It’s telling that in English “disenchanted,” “disillusioned,” and dispassionate” often have a negative connotation. But looking more closely at their meaning reveals their connection to freedom. Becoming disenchanted means breaking the spell of enchantment, waking up into a greater and fuller reality. This is the happy ending of so many great myths and fairy tales. Being disillusioned is not the same as being disappointed or discouraged. It is a reconnection with what is true, free of illusion. And “dispassionate” does not mean indifference or lack of vital energy for living. Rather, it is the mind of great openness and equanimity, free of grasping.

In Evolutionary Enlightenment, the perennial revelation that there is only One is interpreted as the recognition that we are all part of One Process—a singular cosmic unfolding that began fourteen billion years ago and is still evolving, in this very moment, as you and as me. Every aspect of your experience in every moment, from the gross to the subtle, has been produced and is being produced by a cosmic process. Your physical form has been produced by a process that is the evolution of the exterior of the cosmos. Your psychological and emotional experience has been produced by a process that is the evolution of the interior of the cosmos. When you awaken to this perspective, you literally can no longer see yourself as separate. You can’t see your experience, at any level, as occurring in isolation from everything else that exists. The separate world of “me” that the ego creates is seen for what it is: an illusion. And you realize that even your capacity to experience that illusory world of “me” has been produced by this vast process. You cannot stand outside of it. You are the process.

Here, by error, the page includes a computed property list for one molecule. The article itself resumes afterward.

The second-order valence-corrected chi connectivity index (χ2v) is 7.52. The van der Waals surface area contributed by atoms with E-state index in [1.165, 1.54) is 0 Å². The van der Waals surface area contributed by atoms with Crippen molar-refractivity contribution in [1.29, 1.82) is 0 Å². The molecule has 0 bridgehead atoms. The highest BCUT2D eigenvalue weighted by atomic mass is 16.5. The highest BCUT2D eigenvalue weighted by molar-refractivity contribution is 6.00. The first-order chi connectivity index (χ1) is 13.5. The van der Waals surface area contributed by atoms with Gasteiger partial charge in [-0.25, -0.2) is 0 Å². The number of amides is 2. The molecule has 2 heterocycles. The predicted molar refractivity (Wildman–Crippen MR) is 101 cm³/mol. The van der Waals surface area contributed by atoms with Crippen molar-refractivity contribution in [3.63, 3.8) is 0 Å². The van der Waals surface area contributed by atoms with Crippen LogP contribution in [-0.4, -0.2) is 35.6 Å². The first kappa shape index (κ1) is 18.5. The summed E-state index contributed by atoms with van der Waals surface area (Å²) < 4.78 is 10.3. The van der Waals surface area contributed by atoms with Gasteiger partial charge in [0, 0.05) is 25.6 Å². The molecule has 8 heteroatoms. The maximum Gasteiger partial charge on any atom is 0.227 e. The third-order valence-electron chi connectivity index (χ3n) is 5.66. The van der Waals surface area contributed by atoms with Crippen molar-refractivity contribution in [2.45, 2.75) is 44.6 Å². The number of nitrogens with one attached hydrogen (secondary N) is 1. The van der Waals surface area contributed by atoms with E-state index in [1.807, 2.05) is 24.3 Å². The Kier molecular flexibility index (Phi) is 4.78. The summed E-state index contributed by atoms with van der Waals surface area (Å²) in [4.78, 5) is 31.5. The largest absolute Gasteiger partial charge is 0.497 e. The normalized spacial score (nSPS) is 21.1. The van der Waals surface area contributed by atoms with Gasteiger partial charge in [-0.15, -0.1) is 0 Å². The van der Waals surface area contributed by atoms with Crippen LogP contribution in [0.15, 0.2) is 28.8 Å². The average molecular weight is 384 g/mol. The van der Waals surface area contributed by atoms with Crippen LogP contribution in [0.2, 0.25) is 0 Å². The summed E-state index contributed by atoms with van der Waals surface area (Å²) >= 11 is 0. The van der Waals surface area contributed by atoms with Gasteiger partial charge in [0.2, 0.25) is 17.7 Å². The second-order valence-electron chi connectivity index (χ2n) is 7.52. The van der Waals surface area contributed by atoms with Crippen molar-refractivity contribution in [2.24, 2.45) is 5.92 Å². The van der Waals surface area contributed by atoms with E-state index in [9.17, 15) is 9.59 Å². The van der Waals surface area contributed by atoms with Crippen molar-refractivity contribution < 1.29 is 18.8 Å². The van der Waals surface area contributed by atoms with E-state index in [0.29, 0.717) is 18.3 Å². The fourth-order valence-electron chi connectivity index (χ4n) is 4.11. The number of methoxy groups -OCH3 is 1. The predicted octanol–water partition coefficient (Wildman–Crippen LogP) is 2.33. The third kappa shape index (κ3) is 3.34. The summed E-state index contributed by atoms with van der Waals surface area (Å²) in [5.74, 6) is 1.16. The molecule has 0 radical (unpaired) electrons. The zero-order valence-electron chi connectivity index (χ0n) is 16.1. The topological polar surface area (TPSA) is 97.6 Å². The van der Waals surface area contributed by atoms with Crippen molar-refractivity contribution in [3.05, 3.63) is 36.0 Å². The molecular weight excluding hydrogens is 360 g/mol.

In Evolutionary Enlightenment, the perennial revelation that there is only One is interpreted as the recognition that we are all part of One Process—a singular cosmic unfolding that began fourteen billion years ago and is still evolving, in this very moment, as you and as me. Every aspect of your experience in every moment, from the gross to the subtle, has been produced and is being produced by a cosmic process. Your physical form has been produced by a process that is the evolution of the exterior of the cosmos. Your psychological and emotional experience has been produced by a process that is the evolution of the interior of the cosmos. When you awaken to this perspective, you literally can no longer see yourself as separate. You can’t see your experience, at any level, as occurring in isolation from everything else that exists. The separate world of “me” that the ego creates is seen for what it is: an illusion. And you realize that even your capacity to experience that illusory world of “me” has been produced by this vast process. You cannot stand outside of it. You are the process.

The ultimate metaphysical secret, if we dare state it so simply, is that there are no boundaries in the universe. Boundaries are illusions, products not of reality but of the way we map and edit reality. And while it is fine to map out the territory, it is fatal to confuse the two.

The ultimate metaphysical secret, if we dare state it so simply, is that there are no boundaries in the universe. Boundaries are illusions, products not of reality but of the way we map and edit reality. And while it is fine to map out the territory, it is fatal to confuse the two.

earthdrop
One moment

Pretend it’s all one moment. Whatever it is, it’s already done. You have retired, they have died, the glass broke. Now appreciate it all.

- Ze Frank